Worldwide Knife Crime Survey
To diversify our posts on violent crime, which have focused on notable gun control cases in recent months, the Fastcase Blog today follows trends in knife crimes around the world. According to the BBC, violent knife crimes have been up drastically in the UK, thanks to gang rivalries and a violent youth culture. This week, the BBC investigates the knife carrying culture in several other countries, in an effort to find the roots of its tragic resurgence in Britain.
In many countries, violent crime is down in recent years, but concerns remain about the level of knife crime that persists. In Spain, for example, a BBC correspondent notes that ethnic gangs in the cities are the greatest worry, but they tend to stick to firearms. Some reports indicate a rise in knife violence among the youth specifically, but official statistics do not reflect a significant trend. In the U.S., despite an appreciable drop in violent crime in the city of New York in recent decades, its image as a major center for urban violence persists. Finally, Russia has reported that violent crime in Moscow has decreased by a third in 2008, but that skinhead gangs and hate crimes have taken over a new niche with knife related incidents.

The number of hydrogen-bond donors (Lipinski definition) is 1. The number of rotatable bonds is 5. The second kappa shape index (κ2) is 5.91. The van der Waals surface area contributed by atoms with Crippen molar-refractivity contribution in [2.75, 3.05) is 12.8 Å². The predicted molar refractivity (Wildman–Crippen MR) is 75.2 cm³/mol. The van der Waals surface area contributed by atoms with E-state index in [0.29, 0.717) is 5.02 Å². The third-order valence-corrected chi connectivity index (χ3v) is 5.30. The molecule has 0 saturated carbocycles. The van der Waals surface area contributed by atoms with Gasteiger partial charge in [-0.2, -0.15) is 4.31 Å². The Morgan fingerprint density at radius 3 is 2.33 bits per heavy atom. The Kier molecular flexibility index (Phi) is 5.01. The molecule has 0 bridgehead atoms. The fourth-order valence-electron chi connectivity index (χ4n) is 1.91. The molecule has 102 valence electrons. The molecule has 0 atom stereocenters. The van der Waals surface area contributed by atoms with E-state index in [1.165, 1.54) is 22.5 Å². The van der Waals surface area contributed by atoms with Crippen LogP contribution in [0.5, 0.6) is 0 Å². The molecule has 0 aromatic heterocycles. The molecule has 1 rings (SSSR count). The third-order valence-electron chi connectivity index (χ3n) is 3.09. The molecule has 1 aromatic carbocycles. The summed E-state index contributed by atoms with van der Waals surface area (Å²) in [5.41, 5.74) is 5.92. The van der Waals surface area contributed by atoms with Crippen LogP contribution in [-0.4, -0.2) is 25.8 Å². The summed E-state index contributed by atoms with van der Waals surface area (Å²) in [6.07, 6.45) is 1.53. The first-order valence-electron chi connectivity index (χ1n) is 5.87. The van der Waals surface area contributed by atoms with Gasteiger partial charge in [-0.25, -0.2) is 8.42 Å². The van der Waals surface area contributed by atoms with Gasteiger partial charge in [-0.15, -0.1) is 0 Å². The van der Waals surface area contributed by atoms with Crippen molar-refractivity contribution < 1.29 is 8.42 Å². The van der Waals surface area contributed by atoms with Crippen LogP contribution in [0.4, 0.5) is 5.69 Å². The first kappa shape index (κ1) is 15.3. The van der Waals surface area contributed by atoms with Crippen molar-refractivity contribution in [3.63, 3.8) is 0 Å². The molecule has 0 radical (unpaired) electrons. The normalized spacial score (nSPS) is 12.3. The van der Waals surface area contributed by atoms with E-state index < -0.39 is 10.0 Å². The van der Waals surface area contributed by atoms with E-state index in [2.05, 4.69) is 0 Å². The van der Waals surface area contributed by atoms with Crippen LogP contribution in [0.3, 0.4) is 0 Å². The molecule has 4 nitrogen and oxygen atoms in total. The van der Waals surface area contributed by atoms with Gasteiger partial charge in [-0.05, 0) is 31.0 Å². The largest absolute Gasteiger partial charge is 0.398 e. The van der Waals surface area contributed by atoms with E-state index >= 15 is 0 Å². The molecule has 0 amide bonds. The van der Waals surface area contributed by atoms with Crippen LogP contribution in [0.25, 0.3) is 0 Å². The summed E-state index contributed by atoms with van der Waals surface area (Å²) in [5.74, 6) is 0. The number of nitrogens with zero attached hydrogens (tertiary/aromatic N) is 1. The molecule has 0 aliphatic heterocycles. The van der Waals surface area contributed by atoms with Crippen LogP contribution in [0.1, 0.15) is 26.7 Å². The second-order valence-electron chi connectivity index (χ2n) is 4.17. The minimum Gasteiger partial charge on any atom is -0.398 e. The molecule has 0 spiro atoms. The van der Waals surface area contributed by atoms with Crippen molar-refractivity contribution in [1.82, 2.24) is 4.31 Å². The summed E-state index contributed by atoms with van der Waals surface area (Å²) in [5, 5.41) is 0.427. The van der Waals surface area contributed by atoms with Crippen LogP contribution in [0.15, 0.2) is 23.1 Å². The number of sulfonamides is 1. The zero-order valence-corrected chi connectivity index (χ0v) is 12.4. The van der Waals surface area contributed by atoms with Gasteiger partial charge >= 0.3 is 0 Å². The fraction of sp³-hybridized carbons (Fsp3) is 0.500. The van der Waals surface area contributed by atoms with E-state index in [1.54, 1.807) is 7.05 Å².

Japan, however, is a country that has seen its level of violent crime grow, and knife violence has played a significant role in that increase. While crime in Japan remains relatively minimal, several gory public stabbings have led to an outcry against knife crime, which increased by 40% in 2007. Some are demanding that double edged knives, popular thanks to their use in video games, be outlawed.
So, while gun violence overwhelmingly dominates the public debate here in the United States, the knife carrying cultures in many other countries have warranted growing concern internationally. The BBC sums up the modern scourge of violent crime, summarizing the ideas of French criminologist Alain Bauer:
“Western societies are all caught in a similar pattern of youth violence, which… is linked to a collapse of confidence in authority.”
Source: The BBC